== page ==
Federated caching needs to be your starting point in a mobile world, you need to leverage the power of the device in a smart way not use it as just a browser and you need to deal with the reality that your users will not always be connected no matter what the adverts say.

Monday, May 06, 2013

Software Developers are you ready for the cage fight with the BI guys?

In all of my career to date in IT there really has been three clear worlds in IT, the software development guys who are the bespoke tailors, the package guys who deliver off the shelf and the BI guys.

I'm going to admit a prejudice here.  Until a couple of years ago my impression of BI guys was folks who were one step up from Excel guys.  It was dead-data and done in batches, sure it had to be done but it really wasn't gool.  The BI guys couldn't handle the operational requirements of the software developers and we really were not interested in Cubes, Star-Schemas and all of the stuff they did to generate what was basically an Excel spreadsheet on steroids.

Now having spent some more time on that side of the fence I've come to respect it more, but there is now an interesting evolution.  Contextual BI.  That is where BI guys talk about integrating BI and Analytics information back into operational processes.  In other words its BI guys talking about integrating to SAP and integrating into BPM and integrating into operational applications generally.

An IT turf war is about to break-out.  I'd argue that the software development guys have a bit of an advantage here, what is the current 'cool kids' BI tool?  Its Hadoop.  What do you need to know to really grok Hadoop?  Yup Java, a software development language.  Software Dev guys grok agile in a way that few BI guys do and are used to getting down into operational requirements.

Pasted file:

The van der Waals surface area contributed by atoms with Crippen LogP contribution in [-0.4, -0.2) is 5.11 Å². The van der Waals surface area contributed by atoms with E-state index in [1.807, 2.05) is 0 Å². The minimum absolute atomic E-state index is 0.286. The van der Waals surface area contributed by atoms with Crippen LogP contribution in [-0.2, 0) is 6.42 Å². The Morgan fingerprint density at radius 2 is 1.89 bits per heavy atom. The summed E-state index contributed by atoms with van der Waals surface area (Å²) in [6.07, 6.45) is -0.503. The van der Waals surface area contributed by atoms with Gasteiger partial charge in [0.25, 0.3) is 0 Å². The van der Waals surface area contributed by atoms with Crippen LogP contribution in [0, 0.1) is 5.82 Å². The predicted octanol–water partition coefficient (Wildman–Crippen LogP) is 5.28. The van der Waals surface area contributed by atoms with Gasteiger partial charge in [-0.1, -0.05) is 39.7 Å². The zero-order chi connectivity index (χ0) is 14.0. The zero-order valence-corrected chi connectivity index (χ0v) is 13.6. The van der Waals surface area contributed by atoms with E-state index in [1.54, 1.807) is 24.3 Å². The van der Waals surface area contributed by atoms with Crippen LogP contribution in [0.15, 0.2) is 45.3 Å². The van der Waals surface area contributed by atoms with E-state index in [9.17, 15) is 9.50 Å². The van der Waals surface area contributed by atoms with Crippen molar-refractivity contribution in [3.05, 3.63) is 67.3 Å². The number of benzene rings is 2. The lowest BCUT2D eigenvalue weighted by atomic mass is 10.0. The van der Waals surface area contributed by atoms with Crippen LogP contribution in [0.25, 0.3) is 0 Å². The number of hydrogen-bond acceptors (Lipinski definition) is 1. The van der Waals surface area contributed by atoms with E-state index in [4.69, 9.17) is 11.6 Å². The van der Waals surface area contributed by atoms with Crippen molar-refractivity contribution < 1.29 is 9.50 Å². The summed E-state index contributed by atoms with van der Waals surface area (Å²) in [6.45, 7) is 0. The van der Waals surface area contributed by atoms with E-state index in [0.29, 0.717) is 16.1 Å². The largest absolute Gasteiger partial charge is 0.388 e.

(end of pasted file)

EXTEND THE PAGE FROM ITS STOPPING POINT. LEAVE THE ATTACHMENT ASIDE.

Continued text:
But we suck at analytics and its massively expensive to develop the sorts of visualisations that BI guys get out of the box.  So this means its either a case of one side taking over the other, or we are going to have to co-operate... and I actually think this is the way forwards.  Software Development guys know how to do real-time scaling and operations, its not a trivial skill, and the BI guys know how to get us the right information into our processes and have the right visualisation tools.

So Software Developers out there its time to reach out and embrace your BI cousins and start looking at how you can work together to create an information fabric which spans the analytical models on historical data, supplements it with real-time analytics and then integrates that back into the operational process.  I know this collaboration is going to be hard and we've all got to get over prejudices to make this happen but the business is demanding it so we need to get it done.  Start thinking about information as a seemless infrastructure where delivery to the point of action is the challenge not delivery to a report.  Software Developers and BI guys working together can create this and deliver a real information fabric to the enterprise.

And don't worry Software Developers and BI guys will still have a common enemy, I'm not crazy, its still perfectly ok to not get on with the package guys.